The month of September was painful for the Rays and their fans as the team limped to the finish with a mark of 12-18 (including 2-0 mark in October). Finishing the nightmare of a season 68-94. They finished in last place in the AL East, 25-games behind the Boston Red Sox.
The Season’s Positives:
- The Rays improved from 34-54 in the first half to 34-40 after the break.
- They set a then club record clubbing 216 homers.
- Brad Miller enjoyed a breakout season belting 30 home runs.
- Evan Longoria rebounded from a disappointing 2015 to hit .273/.318/.521 including 36 homers.
- Despite missing 48 games, Kevin Kiermaier finished second in MLB in Defensive Runs Saved with 25.
- Jake Odorizzi went 10-6 with a 3.39 ERA and made 33 starts.
- Chris Archer finished the year with 19 losses but struck out 233 batters in just 201.1-innings of work.
- Blake Snell made 19 starts, finishing the season with a 6-8 mark and a 3.54 ERA.
- Alex Colome took over as the team’s closer and saved 37 games. He struck out an impressive 11.3 batters per nine innings.
- Between June 16 and July 16, the Rays went 3-24. It’s was the worst 27-game stretch in franchise history. The worst for any AL club since the 2003 Detroit Tigers who opened the year 3-25.
- The Rays were one of three major league clubs to go winless in games they trailed after 8 innings going 0-83. They joined the Minnesota Twins (0-87) and the San Francisco Giants (0-62).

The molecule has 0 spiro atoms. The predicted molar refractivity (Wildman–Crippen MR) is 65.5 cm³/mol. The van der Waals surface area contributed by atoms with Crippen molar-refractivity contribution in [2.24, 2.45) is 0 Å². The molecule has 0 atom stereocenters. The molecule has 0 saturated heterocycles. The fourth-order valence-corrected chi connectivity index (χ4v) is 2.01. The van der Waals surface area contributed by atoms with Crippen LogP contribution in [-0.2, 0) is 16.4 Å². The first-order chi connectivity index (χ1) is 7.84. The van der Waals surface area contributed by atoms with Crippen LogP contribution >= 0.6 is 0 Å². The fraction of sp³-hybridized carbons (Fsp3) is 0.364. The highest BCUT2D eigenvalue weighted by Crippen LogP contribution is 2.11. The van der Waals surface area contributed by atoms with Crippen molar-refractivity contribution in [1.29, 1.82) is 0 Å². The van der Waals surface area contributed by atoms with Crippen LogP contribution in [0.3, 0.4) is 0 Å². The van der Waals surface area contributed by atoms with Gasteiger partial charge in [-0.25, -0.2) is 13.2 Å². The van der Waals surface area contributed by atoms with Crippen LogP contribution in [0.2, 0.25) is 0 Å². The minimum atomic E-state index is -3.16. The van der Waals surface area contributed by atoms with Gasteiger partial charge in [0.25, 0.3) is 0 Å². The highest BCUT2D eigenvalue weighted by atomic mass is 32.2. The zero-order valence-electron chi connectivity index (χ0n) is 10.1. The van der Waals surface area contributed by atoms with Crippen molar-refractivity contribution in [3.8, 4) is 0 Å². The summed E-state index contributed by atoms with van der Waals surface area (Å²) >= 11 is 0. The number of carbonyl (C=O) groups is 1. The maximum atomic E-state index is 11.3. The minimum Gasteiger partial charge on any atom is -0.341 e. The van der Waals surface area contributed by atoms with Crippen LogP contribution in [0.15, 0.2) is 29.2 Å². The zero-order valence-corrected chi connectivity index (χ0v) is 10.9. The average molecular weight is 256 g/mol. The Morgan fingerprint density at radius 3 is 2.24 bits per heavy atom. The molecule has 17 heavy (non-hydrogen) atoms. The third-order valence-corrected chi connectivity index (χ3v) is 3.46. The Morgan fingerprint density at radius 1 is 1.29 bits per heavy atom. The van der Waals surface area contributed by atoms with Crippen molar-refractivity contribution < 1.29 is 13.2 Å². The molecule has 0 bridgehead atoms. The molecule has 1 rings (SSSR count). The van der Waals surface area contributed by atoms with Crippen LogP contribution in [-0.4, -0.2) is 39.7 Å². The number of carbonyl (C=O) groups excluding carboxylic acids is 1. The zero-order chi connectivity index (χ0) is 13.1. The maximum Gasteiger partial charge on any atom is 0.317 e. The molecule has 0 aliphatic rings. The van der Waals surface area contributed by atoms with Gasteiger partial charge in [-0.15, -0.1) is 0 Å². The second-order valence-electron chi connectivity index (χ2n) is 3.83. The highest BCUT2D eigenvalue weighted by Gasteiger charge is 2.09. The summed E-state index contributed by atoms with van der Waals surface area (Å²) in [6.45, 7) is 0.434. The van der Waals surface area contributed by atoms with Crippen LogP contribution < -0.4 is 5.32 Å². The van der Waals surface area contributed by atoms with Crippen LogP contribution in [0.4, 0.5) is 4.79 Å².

- The Rays (672 runs) and New York Mets (671 runs) became the first two teams in ML History to hit at least 200 home runs but score fewer than 700 runs.
- Tampa Bay hit 136 solo home runs (tied for third in all of MLB).
- They finished 13-27 in one-run games, the worst one-run record of any team since the 2008 Braves (11-30) and the worst mark in franchise history (17-28). They were 3-25 in one-run games on the road, the fewest one-runs wins on the road since the 2012 Cubs also won only three.
After finishing the season (68-94) with the clubs worst record since 2007 (69-96), Matt Silverman and company knew they had work to do in the offseason. At the same time, both Silverman and Cash realized that there were a lot of extraneous factors that led to the poor record and a knee jerk reaction wouldn’t be prudent at this time.
The front office’s job was to get the ship pointed back in the right direction and hopefully set the stage for the talent that has been marching through the farm system to be ready to contribute sooner rather than later.